The Revs. Jackson and Sharpton have been consigned to a hard fate: They can never be more than redundancies, echoes of the great men they emulate because America has changed. Hard to be a King or Mandela today when your monstrous enemy is no more than the cherubic George Zimmerman.
In the Zimmerman/Martin case the civil-rights establishment is fighting for the poetic truth that white animus toward blacks is still such that a black teenager—Skittles and ice tea in hand—can be shot dead simply for walking home. But actually this establishment is fighting to maintain its authority to wield poetic truth—the authority to tell the larger society how it must think about blacks, how it must respond to them, what it owes them and, then, to brook no argument.
The Zimmerman/Martin tragedy has been explosive because it triggered a fight over authority. Who gets to say what things mean—the supporters of George Zimmerman, who say he acted in self-defense, or the civil-rights establishment that says he profiled and murdered a black child? Here we are. And where is the authority to resolve this? The six-person Florida jury, looking carefully at the evidence, decided that Mr. Zimmerman pulled the trigger in self-defense and not in a fury of racial hatred.
One wants to scream at all those outraged at the Zimmerman verdict: Where is your outrage over the collapse of the black family? Today’s civil-rights leaders swat at mosquitoes like Zimmerman when they have gorillas on their back. Seventy-three percent of all black children are born without fathers married to their mothers. And you want to bring the nation to a standstill over George Zimmerman?
There are vast career opportunities, money and political power to be gleaned from the specter of Mr. Zimmerman as a racial profiler/murderer; but there is only hard and selfless work to be done in tackling an illegitimacy rate that threatens to consign blacks to something like permanent inferiority. If there is anything good to be drawn from the Zimmerman/Martin tragedy, it is only the further revelation of the corruption and irrelevance of today’s civil-rights leadership.
(Posted on my Facebook)
One of the producers for this movie, Gerald R. Molen, produced: Rain Man, Minority Report, Schindler’s List, Jurassic Park, and Days of Thunder to name a few of his bigger movies.
I didn’t realize Shelby Steele was in the documentary, this was a pleasant surprise. Something Steele mentioned about why some people voted for Obama brought to mind a section in David Mamet’s book that I will quote in its full context, but know that the last sentence is the main point (Remember that Mamet either wrote, produced, or directed some of these hits: Glengarry Glen Ross, The Untouchables, Hannibal, House of Games, American Buffalo):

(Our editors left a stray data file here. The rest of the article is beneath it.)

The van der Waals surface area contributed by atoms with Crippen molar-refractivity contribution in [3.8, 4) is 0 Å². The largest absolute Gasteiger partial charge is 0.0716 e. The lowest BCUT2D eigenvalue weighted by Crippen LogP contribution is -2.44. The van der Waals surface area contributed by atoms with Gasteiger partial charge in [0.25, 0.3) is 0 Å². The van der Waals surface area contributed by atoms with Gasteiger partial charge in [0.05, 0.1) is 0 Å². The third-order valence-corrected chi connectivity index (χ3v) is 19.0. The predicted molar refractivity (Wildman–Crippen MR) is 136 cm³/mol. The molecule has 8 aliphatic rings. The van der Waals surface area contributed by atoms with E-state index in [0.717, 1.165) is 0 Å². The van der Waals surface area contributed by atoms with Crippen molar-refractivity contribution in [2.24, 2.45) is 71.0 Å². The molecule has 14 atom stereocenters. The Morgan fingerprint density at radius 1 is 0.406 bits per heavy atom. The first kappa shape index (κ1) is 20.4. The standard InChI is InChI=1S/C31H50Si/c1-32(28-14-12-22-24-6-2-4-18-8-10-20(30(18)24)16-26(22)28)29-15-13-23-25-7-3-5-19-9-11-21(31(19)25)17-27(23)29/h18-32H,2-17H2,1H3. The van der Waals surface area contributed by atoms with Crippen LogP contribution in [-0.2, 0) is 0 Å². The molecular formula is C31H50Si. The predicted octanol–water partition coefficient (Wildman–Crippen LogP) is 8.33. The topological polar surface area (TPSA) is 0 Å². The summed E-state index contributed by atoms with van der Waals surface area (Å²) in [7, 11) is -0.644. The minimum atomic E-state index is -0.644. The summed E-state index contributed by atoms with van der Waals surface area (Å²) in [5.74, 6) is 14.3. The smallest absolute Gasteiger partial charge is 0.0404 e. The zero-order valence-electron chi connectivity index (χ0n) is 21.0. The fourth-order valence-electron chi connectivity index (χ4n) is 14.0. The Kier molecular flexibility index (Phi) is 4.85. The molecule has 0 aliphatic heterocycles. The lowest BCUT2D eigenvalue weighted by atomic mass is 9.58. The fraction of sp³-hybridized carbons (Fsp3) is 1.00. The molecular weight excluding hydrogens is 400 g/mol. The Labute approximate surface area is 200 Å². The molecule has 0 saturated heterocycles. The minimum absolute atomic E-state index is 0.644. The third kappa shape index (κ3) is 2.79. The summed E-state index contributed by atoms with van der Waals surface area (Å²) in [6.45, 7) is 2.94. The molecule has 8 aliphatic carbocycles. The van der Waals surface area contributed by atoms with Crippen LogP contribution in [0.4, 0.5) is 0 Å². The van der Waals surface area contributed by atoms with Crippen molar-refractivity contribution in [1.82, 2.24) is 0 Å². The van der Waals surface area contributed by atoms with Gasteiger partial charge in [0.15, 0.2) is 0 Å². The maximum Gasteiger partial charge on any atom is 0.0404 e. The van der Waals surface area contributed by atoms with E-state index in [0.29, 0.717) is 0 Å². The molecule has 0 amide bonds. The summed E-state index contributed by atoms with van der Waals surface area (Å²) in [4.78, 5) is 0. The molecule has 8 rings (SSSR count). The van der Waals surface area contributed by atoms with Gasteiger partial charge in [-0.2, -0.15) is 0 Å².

One might say that the politician, the doctor, and the dramatist make their living from human misery; the doctor in attempting to alleviate it, the politician to capitalize on it, and the dramatist, to describe it.
But perhaps that is too epigrammatic.
When I was young, there was a period in American drama in which the writers strove to free themselves of the question of character.
Protagonists of their worthy plays had made no choices, but were afflicted by a condition not of their making; and this condition, homosexuality, illness, being a woman, etc., was the center of the play. As these protagonists had made no choices, they were in a state of innocence. They had not acted, so they could not have sinned.
A play is basically an exercise in the raising, lowering, and altering of expectations (such known, collectively, as the Plot); but these plays dealt not with expectations (how could they, for the state of the protagonist was not going to change?) but with sympathy.
What these audiences were witnessing was not a drama, but a troublesome human condition displayed as an attraction. This was, formerly, known as a freak show.
The subjects of these dramas were bearing burdens not of their choosing, as do we all. But misfortune, in life, we know, deserves forbearance on the part of the unafflicted. For though the display of courage in the face of adversity is worthy of all respect, the display of that respect by the unaffected is presumptuous and patronizing.
One does not gain merit from congratulating an afflicted person for his courage. One only gains entertainment.
Further, endorsement of the courage of the affliction play’s hero was not merely impertinent, but, more basically, spurious, as applause was vouchsafed not to a worthy stoic, but to an actor portraying him.
These plays were an (unfortunate) by-product of the contemporary love-of-the-victim. For a victim, as above, is pure, and cannot have sinned; and one, by endorsing him, may perhaps gain, by magic, part of his incontrovertible status. ~ David Mamet